State to turn to contractors when DoD goes

By Meg Beasley
Federal News Radio

As U.S. forces begin exiting Iraq, the State Department is struggling to find the best way to continue their diplomatic mission without military support.

According to the Commission on Wartime Contracting (CWC), while DoD and State deserve credit for their efforts to plan an orderly transition of responsibilities, their efforts leave cause for concern.

“The Pentagon may be ready, our concern is the State Department’s readiness to take this on because it does involve a huge number of contractors, certainly unprecedented in the department’s history, and it’s going to be a very complicated management and administrative mission,” says commissioner Grant Green.


The bipartisan commission, established in 2008 to study wartime contracting in Iraq and Afghanistan, recently returned from a fact finding mission in Iraq. The group published a report of their findings on Monday.

CWC identified over 1,000 responsibilities that will need to be addressed when DoD leaves, many of which State is not prepared to assume.

“When you get into security issues, these are things that even if State had 100,000 more people, they’re just not trained or capable of doing,” says Green.

The commission says the transition is complicated by the fact that most of the functions rely on long standing DoD relationships with the Iraqi government that have few, if any, parallels at State.

In peaceful, stable countries this transition is usually eased by relying on the host nation to provide emergency and security needs. In a turbulent situation like Iraq, however, the exit of the military means State will have to rely on contractors for those functions.

There is debate about the use of contractors for what some see as inherently governmental functions, but State doesn’t have many options.

“You use contractors, you leave some military to do selected things after the drawdown, or you down size the mission in some ways. Some combination of that may have to be the answer,” Green says.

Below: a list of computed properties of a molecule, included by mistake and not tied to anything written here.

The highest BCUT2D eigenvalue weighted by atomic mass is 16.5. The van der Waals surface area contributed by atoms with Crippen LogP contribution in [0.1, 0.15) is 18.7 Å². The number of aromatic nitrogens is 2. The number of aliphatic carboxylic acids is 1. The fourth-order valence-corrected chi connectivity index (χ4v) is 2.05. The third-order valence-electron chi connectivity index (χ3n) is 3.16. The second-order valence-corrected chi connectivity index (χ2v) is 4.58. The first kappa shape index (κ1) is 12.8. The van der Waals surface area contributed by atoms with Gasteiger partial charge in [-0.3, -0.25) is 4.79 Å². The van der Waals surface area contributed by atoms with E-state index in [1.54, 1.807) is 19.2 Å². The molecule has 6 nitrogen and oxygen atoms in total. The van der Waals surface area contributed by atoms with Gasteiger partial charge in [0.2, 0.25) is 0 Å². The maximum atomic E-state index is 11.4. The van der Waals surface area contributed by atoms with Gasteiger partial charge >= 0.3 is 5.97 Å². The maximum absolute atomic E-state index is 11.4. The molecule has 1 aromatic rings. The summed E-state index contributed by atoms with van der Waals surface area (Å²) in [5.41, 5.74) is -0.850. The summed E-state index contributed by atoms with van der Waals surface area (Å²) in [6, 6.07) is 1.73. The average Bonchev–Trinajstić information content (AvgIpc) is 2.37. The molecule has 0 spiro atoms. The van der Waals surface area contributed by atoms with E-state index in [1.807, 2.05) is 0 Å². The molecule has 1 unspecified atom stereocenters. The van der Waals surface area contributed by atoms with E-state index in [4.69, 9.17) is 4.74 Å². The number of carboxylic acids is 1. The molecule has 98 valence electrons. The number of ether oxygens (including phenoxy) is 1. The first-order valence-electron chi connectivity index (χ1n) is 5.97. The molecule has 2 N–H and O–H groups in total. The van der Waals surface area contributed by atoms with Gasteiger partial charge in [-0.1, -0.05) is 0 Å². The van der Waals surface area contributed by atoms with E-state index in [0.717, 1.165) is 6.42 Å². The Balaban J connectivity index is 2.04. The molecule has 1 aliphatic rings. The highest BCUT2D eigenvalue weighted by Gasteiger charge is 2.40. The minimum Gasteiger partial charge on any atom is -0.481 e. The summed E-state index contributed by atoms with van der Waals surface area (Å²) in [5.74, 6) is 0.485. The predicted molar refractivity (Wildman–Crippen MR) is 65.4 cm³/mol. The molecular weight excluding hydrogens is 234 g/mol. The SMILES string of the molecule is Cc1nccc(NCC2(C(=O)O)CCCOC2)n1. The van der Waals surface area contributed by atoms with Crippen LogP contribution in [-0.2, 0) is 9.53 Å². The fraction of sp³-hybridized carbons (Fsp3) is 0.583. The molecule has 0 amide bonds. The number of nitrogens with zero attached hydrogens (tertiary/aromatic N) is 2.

The commission also found management and oversight to be obstacles. According to Green, current weaknesses in contract oversight are expected to worsen as the number of contractors increases. For example, there are currently 2,700 security contractors in Iraq. CWC expects that to rise to 6,000 – 7,000.

The instability of the Iraqi government is another significant problem. Green says many of the decisions State and DoD are trying to make rely on a host government that is able to make those decisions and because that government has not been finalized, many decisions aren’t being made.

Green says the goals of the special report were to draw attention to the dilemma and encourage DoD and State to work with the Iraqi government to find solutions. The report recommended:

  • DoD and State accelerate, intensify, and better integrate their joint planning for the transition in Iraq.
  • DoD and State immediately initiate and complete planning with the Iraqi government to address critical security functions now performed by DoD.
  • State use some existing DoD contracts rather than re-contract
  • Congress immediately provide additional resources to State to support its increased contracting costs and personnel needs.

Green says CWC is planning another fact finding trip in September or October, once the agencies have had time to implement the recommendations.

“The clock is moving. We’ve got a year and a half or so and the military will be out. Unless there is a change, State has got their hands full,” says Green. “I don’t want to imply that they’re not doing things, but a year and a half is not a lot of time.”

Meg Beasley is an intern with Federal News Radio